Zimmer on struggling Walsh: ‘I still believe in him’
EDEN PRAIRIE, Minn. — Blair Walsh remained outside after the rest of the Minnesota Vikings had finished practicing for the day, booming kick after kick into the amber late-afternoon sky and through the uprights.
The well-paid, highly scrutinized job was still his Wednesday and for the foreseeable future, after the Vikings hosted six free agents for a tryout and passed on the opportunity to sign one.
"You’ve got to work hard, which I always do," said Walsh, a reluctant subject in a brief interview with reporters after his extra session was over.
Walsh, who missed his NFL-high third extra point of the season and had a field goal blocked in the overtime loss Sunday to Detroit, declined to divulge the specifics of recent conversations with coach Mike Zimmer. Walsh also denied feeling any pressure from the team’s consideration of potential replacements.
"I have to do my job and be dependable for my team," he said. "That’s how I look at it."
The view expressed by Zimmer was sure brighter than the ominous warning he sounded Monday about Walsh’s future with the team.
"I still believe in him," the coach said, after citing winning field goals Walsh made last year on the final snap at Chicago and in overtime against St. Louis.
The Vikings also reviewed the history of Green Bay kicker Mason Crosby, who was in danger of losing his place with Minnesota’s rival during the 2012 season. He missed 12 field goals for a career-worst 63.6 percent conversion rate that year. In 2013, Crosby posted the best mark of his 10-year career: 89.2 percent.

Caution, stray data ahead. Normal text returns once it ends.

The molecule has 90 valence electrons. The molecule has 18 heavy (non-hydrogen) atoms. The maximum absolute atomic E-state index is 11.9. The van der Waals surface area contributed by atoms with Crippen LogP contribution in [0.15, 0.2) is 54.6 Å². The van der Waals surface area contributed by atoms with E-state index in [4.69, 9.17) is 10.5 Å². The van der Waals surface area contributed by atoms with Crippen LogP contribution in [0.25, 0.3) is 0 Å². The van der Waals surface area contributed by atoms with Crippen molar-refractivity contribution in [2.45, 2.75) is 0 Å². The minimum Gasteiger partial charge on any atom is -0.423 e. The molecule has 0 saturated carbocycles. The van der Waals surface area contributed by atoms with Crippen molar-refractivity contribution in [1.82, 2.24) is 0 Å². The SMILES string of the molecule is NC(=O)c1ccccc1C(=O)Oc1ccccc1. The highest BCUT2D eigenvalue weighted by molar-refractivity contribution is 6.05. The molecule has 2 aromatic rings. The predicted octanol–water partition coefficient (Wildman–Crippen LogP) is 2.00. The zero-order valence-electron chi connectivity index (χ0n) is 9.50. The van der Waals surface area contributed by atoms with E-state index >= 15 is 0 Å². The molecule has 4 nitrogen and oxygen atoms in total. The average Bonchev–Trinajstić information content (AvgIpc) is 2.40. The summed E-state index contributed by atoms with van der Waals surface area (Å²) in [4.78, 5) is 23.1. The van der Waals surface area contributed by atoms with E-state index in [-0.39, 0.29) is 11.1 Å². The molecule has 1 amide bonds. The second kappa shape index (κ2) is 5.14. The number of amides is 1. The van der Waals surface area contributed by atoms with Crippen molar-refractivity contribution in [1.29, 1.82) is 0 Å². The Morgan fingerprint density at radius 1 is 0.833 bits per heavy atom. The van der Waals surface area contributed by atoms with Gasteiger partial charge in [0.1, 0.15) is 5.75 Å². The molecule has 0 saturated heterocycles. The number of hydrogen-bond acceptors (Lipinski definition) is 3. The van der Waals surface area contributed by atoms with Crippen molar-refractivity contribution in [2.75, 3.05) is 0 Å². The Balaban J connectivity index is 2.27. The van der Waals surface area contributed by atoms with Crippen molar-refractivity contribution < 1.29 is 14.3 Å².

"I think we all believe in Blair. We all trust Blair. Obviously, I haven’t been here as long as some of the guys, but Blair has been a really good kicker for this team for a while," quarterback Sam Bradford said. "As long as he’s our kicker, we have full faith in him that he’s going to go out there and make it. We watch him do it in practice every day, and so I’ve got all the confidence in the world that when he steps onto the field he’s going to make it."
Zimmer, as blunt and hard-nosed as coaches come, was especially critical of the team’s first loss at Philadelphia Oct. 23. This week, he has struck an appreciative, contemplative and optimistic tone.
"With all the stuff that went on the last couple weeks, for them to go out and act like my football team again, finally, I felt it was a good thing," said Zimmer, who didn’t watch the kicker workouts Tuesday because he had a second procedure done on his right eye.
"I told them if I can get six needles stuck in my eye in the last two weeks, then they can suck it up for me," Zimmer said.